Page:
The 2016 tax filing season promises to be challenging for the IRS, Commissioner John Koskinen told attendees at the AICPA National Tax Conference in Washington on Tuesday.
Koskinen made a similar prediction a year ago in his first address to CPAs in the same forum. That prediction was borne out, and for some of the same reasons he cited again this time: Congress’s tardiness in acting on a raft of currently expired temporary Code provisions and last year’s cuts in the IRS’s budget, coming on top of several previous years of cuts. Despite those problems, filing of returns went relatively smoothly for most taxpayers last year, he said, although the IRS’s level of service to taxpayers and practitioners sank to “totally unacceptable” levels.
In addition, this year significant provisions of the Patient Protection and Affordable Care Act, P.L. 111-148, and reporting requirements under the Foreign Account Tax Compliance Act (FATCA), P.L. 111-147, take full effect, as well. Add to that certification requirements under the new Achieving a Better Life Experience (ABLE) accounts and Congress’s recent reauthorization of the Sec. 35 health coverage tax credit for displaced workers, and the IRS has more than its share of largely unfunded new legislative mandates to carry out—with the specter of further budget cuts, he said.
Although President Barack Obama’s fiscal 2016 budget calls for a $2 billion increase for the IRS, the House of Representatives has proposed reducing its budget by $838 million and the Senate proposes $470 million in cuts, Koskinen said.
“Either funding level, coming on top of five years of cuts to the IRS budget, would have devastating effects on taxpayers and on our tax system,” he said.
Since 2010, the IRS’s budget has been cut by $1.2 billion, which leaves it at its lowest level since 2008 or, adjusted for inflation, comparable to its level in 1998, when there were 30 million fewer taxpayers, he said. The Service has cut 15,000 full-time employees and would have to cut “several thousand more” if its funding is reduced further, he said.
One result of last year’s cuts was that taxpayers trying to call the IRS during last filing season for help got through to a live person less than 40% of the time “on bad days,” often after waiting on hold for 30 minutes or longer. Service was no better on the IRS’s Practitioner Priority Line, making that name “an oxymoron,” Koskinen said.
Budget cuts have also degraded the IRS’s compliance function, Koskinen added, reducing the number of audits performed and the amount of revenue brought in as a result. From 2005 to 2010, such revenue averaged $14.7 billion annually, but over the next five years averaged only $10.5 billion a year, leaving an estimated $20 billion uncollected.
“In cutting the IRS budget, the government is forgoing billions of dollars in revenue to receive savings of a few hundred million dollars,” he said, since, by some estimates, every dollar of funding for the IRS produces at least $4 in revenue.
Refund fraud using stolen taxpayer identification remains an ongoing challenge, he said, but as in the other areas, reduced funding lessens the IRS’s ability to continue modernizing its data systems and strengthening their security. He touted the Security Summit’s work that has promised to make e-filing more secure in the upcoming filing season (see previous coverage).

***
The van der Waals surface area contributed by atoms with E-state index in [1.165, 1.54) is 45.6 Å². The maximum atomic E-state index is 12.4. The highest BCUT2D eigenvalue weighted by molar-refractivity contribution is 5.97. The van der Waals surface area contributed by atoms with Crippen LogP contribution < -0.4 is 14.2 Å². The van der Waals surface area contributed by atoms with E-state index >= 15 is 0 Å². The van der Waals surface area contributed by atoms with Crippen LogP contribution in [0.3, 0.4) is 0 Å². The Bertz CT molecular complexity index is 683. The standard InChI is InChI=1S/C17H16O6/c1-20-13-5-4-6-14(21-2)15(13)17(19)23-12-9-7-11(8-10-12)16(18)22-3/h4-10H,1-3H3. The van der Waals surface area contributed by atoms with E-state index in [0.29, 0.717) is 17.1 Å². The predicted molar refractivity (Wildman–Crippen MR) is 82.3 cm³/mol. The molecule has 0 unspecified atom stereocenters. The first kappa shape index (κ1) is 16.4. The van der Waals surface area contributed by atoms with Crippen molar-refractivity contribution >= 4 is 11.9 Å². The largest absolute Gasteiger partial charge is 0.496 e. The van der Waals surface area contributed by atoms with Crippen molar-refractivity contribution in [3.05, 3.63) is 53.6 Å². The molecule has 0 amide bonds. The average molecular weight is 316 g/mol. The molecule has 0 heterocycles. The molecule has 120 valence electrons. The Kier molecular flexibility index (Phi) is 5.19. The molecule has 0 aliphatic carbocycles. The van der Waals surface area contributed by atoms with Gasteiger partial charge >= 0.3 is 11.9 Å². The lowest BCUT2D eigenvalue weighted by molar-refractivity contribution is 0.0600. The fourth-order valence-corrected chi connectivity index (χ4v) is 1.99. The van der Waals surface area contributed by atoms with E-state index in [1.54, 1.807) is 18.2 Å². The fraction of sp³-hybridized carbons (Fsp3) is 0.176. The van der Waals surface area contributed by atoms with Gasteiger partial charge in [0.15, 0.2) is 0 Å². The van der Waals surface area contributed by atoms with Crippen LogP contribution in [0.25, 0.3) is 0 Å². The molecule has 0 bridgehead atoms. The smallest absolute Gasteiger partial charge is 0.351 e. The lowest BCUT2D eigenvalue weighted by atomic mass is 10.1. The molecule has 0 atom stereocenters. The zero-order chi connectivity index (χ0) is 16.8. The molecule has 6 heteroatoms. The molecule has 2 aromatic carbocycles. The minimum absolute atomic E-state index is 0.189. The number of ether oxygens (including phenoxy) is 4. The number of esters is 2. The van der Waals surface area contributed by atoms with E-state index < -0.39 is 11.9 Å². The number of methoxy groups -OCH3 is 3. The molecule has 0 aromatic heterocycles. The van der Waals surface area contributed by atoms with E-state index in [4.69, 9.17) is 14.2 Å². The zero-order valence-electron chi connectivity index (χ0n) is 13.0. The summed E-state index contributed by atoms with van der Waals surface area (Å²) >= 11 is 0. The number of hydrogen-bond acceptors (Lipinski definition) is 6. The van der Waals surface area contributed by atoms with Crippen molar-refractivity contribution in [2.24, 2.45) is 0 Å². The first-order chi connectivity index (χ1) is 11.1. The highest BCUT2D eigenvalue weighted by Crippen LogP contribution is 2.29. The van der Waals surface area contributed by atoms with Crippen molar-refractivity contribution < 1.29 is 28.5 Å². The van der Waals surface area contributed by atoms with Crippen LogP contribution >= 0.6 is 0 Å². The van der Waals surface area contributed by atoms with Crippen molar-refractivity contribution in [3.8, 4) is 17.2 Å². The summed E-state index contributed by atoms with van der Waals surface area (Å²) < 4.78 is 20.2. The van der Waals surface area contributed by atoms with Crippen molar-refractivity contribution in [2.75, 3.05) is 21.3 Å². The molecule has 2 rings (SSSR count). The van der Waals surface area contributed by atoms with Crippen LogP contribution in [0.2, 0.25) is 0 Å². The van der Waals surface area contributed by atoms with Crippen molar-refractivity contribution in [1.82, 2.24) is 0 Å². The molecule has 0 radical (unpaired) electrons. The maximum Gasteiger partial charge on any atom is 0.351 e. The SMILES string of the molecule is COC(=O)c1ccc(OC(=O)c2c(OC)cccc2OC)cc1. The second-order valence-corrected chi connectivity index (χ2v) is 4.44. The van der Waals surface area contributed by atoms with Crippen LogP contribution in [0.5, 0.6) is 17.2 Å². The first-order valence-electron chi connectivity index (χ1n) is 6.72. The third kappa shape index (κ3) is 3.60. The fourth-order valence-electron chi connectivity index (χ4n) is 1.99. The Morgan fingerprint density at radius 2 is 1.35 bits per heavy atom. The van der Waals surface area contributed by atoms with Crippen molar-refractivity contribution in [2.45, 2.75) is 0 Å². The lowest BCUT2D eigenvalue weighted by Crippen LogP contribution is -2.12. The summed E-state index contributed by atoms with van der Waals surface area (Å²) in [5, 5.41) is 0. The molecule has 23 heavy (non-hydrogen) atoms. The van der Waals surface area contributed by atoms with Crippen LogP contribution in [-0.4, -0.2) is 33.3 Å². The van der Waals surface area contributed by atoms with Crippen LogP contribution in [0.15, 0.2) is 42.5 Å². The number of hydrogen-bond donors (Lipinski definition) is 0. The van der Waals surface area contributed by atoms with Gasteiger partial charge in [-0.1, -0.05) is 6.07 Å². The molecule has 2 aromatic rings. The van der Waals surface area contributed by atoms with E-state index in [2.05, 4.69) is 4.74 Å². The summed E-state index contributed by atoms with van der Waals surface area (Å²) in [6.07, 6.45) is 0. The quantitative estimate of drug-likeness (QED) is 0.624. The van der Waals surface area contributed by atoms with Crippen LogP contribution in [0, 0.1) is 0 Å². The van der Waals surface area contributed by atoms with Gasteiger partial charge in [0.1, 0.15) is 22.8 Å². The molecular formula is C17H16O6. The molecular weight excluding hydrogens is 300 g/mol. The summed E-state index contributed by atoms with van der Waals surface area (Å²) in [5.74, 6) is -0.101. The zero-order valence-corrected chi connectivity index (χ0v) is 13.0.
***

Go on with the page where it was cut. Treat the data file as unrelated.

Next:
“We have the world’s most attractive database” to thieves, Koskinen said.
The main reason thieves gained entry to the IRS’s Get Transcript online service earlier this year was not so much to use taxpayers’ personal data elsewhere—the thieves already knew answers to many of their targets’ security questions—but to use their prior returns to file more realistic fraudulent ones in hopes of countering the IRS’s filters for detecting them, he said. While Get Transcript has been suspended (the IRS hopes to reinstate it next spring), taxpayers can still order transcripts online, but they must receive them by mail, for which they should allow seven days, he said.
Consequently, upgrading its systems for detecting such fraud and continuing to invest in better cybersecurity are two of the IRS’s main funding priorities going forward, along with improving service, he said.
Earlier Tuesday, National Taxpayer Advocate Nina Olson told the conference that, besides gaining the resources it needs, the IRS in its compliance and enforcement functions needs to see taxpayers as human beings through such means as face-to-face Appeals hearings. Besides efficiency in collections, it should promote practices that respect taxpayers’ rights and enhance voluntary compliance broadly and for the long term, she said.
However, the Service’s trend, she said, has been rather to reduce taxpayer direct contacts. The phone number taxpayers with a balance-due notice are given to call suffers from a low level of service as well. If taxpayers try but are unable to contact the IRS to make payment arrangements, the IRS through its automated collection system may next send out a levy notice or file a lien.
“Now, how does that make you feel as a taxpayer?” she asked. “The environment today will, no question about it, will erode trust in the IRS, if it hasn’t been eroded, and will erode voluntary compliance.”
—Paul Bonner (email@example.com) is a JofA senior editor.